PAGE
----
When Jesus pressed on my heart to seek out distance as a space to heal and reflect after my grandmother’s funeral, I resisted it, downplayed it, overplayed it, and then gave into it. I’d rather have stayed up and moving, looking to serve my friends and family unfazed by the aching of loss, but I had broken bones and Jesus is too good to let me move around like normal on them. He was clear they were not broken from defeat- there is no defeat here. Death isn’t darkness, that’s because of Jesus; the fear of death is completely shamed into becoming a passage into fuller life. But pain? Yes. Loss in this lifetime? Yes. Jesus refused to leave, even when I thought He should. I tried to play it tidy, right, and holy, but He doesn’t ask for our grief in a perfect organized pile. He takes our humanity in all its spilling out and draws us in. I never doubted His goodness, but anger, disappointment, searing loss had to get out. He never left, didn’t correct me. He pulled in closer. I’m learning shepherd Jesus, who’s acquainted with valleys, not afraid to walk with us. Not rushed to move us along, because He is the patient, kind, listening Good Shepherd. I can be honest with Him, because He’s holding me, His name is Truth, and He won’t let me stray. His name is Way, and I won’t get stuck there in the waiting. He created passages where fear tells me I’m at a dead end. He is life when this planet is gripped with a fear of death, grappling for control. One of the biggest stances of faith I’m learning is to remain confident in trust. He means it when He says to come to Him, when weary and burdened, not after. Rest comes from His hand, not from earthly answers or things going back to normal. I will never have my things back to normal; who knows when you’ll get yours. In what we face, He is King, He is Shepherd, He defeated death, and knows every detail.

After reading through Hebrews 11 a few weeks ago verses 39-40 really resonated with me, “and all these, though commended through their faith, did not receive what was promised, since God had provided something better for us, that apart from us they should not be made perfect.” I wondered how these heroes of faith could so wholeheartedly trust and not get what they expected. Even though they obtained a good testimony through faith, they never saw the promise in the same way that we do on this side of the cross. They did not receive the promise, the testimony of the completed work of the Messiah on their behalf. It is not that they did not; it just wasn’t how they expected, or maybe how I expected it for them. I wanted to be assured it always turns out exactly like I thought. I can identify how the faithfulness of Hebrews 11 pulled eternity up to my finiteness, it challenges my tidy “if this, then that” expectations. It does mean something about God, but not what I was afraid of.  He’s not lying, He won’t cheat us or steal, He doesn’t just sweep our fears under the rug and say get over it, be thankful for what you have. He’s much better. His promises are so good that they’re tied to His nature and nearness. Maybe we’re meant to see some by the light of His face, by the glimmer of the Morning Star Himself. There may be promises so beautiful they find their fulfillment in the glory that awaits us. I know I will see many in this life. I know there are promises He will hand-deliver me, in His presence, the presence of my grandmother’s legacy, and the presence of friends and family dear to me. This does not make me contend less, far from quieting “earth as in heaven,” it makes me hope even louder.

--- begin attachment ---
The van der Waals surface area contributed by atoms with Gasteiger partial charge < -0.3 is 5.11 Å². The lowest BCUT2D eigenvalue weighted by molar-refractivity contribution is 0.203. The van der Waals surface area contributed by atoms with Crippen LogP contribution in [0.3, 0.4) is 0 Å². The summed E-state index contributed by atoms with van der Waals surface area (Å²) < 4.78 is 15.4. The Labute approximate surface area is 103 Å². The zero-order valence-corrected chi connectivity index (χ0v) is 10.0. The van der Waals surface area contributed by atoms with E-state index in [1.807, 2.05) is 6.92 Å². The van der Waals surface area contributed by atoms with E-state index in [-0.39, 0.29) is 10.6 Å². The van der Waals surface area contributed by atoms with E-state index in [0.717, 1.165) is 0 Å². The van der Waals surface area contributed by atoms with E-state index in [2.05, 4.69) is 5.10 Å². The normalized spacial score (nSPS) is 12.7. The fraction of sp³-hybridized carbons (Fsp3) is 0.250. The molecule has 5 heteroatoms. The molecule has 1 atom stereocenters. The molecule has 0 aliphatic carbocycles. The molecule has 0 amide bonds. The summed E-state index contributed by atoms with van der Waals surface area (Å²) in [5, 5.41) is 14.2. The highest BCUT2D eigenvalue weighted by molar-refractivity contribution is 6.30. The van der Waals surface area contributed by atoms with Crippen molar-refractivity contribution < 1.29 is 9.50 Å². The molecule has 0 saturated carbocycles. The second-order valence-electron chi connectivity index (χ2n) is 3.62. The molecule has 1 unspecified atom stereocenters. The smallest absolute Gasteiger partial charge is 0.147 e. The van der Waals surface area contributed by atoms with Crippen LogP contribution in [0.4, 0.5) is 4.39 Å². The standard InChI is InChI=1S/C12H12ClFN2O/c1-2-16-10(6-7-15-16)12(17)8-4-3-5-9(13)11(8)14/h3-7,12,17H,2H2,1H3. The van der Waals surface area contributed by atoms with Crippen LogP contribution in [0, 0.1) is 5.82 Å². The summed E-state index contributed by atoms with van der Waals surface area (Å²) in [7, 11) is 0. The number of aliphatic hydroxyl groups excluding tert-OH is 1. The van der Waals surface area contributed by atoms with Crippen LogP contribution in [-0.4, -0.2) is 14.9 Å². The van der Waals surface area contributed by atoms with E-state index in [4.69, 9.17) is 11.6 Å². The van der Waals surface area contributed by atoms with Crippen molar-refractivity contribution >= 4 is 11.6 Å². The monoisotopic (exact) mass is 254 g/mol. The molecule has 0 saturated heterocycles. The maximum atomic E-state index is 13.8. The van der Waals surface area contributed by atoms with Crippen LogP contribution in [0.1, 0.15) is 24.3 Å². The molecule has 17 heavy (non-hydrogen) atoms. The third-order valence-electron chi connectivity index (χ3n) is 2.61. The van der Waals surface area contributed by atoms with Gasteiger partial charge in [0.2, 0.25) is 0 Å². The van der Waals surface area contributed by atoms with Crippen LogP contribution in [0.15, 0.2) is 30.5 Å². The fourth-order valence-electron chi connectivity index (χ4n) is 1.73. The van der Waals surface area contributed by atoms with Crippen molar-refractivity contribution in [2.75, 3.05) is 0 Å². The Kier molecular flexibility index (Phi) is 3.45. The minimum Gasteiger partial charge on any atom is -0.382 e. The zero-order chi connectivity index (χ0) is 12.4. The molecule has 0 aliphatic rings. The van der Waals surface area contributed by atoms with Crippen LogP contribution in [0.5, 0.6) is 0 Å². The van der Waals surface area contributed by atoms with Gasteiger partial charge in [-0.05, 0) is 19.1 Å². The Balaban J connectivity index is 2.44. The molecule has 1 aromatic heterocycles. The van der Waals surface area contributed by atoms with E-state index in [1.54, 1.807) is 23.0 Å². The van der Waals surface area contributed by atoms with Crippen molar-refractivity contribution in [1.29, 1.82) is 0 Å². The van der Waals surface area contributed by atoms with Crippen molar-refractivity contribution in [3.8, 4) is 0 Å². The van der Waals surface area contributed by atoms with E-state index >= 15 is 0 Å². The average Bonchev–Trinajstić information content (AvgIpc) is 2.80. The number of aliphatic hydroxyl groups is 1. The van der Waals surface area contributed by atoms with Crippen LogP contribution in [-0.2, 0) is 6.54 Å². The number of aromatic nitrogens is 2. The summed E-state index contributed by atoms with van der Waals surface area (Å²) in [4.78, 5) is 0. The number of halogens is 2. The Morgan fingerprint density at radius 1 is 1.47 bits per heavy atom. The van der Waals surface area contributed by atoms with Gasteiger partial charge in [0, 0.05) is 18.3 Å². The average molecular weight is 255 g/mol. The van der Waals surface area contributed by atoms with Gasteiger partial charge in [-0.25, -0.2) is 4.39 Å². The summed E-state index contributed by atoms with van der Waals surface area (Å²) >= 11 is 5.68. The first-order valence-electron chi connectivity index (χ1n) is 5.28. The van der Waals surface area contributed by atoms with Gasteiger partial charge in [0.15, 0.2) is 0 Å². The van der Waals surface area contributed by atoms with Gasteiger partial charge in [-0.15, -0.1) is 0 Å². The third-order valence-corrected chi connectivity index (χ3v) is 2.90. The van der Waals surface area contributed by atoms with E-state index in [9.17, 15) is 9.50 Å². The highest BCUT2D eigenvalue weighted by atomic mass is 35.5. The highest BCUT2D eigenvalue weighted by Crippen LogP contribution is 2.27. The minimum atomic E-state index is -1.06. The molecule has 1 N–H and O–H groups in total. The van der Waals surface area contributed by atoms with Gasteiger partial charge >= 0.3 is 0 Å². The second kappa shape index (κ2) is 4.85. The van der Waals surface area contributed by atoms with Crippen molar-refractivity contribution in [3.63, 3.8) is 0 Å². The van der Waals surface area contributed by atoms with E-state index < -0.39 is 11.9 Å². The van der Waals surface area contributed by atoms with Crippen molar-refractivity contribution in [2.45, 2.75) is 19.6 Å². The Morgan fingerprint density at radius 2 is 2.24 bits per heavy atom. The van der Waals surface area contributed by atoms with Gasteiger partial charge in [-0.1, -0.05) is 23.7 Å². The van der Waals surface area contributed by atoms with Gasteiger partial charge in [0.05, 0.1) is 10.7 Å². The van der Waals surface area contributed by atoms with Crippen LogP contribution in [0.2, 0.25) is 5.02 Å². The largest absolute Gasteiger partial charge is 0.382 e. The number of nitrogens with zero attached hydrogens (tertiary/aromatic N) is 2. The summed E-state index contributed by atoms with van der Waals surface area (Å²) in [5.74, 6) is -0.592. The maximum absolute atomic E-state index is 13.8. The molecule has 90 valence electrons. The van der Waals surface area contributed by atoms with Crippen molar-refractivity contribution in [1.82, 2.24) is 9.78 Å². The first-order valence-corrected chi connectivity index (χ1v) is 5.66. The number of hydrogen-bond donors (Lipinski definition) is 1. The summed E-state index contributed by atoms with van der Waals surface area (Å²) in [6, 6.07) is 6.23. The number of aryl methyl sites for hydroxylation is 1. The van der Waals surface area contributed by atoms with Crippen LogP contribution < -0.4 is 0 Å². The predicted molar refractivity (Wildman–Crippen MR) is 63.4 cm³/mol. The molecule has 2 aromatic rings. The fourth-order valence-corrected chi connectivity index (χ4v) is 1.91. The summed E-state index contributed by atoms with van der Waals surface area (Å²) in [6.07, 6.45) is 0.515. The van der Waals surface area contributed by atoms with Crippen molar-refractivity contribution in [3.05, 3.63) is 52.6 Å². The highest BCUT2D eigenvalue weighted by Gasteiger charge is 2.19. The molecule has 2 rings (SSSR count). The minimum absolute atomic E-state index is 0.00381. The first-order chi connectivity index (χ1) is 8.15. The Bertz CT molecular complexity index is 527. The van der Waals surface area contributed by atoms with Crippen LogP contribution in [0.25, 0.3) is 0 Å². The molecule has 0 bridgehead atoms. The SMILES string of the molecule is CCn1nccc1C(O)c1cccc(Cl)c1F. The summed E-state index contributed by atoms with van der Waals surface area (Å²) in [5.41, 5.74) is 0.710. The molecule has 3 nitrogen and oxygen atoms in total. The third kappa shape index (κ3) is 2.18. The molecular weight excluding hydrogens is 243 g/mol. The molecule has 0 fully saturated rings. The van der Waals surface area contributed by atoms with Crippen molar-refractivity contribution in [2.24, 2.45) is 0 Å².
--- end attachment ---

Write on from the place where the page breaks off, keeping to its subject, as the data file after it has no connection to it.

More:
So, it only makes sense to stand heaven-side to look at the remainder of my days, and it’s a very different view from there. I see green-with-life purpose, hope, and redemption. There are plans for my life that matter to eternity and need to be completed here. I do not have the answers, but a byproduct of walking through this valley is that I am standing on the right side of the question, and from here I believe my every breath will turn triumphant. There’s glory in the valley. It’s not the year we expected or what I would have hoped for, but throughout the waiting and loss, a redemptive reuniting is awaiting. We choose joy. We choose love. We chose peace, patience, kindness, goodness, faithfulness, gentleness & self-control. We choose Christ. Do not think of it as a pulling yourself up by the bootstraps, because healing and renewing is a process. What we are doing when we choose to redeem our attitude is living out the redemption story of the grace of God and the sacrifice of his son. We can rest in our identity in Christ and allow Him to be strong where we are weak. Nothing forgotten, nothing wasted. He is still in the middle of it all, rebuilding ruined places, He is better than I ever knew, and He can still have all my love. If you can only taste bitter, keep on my friend, sweetness is coming.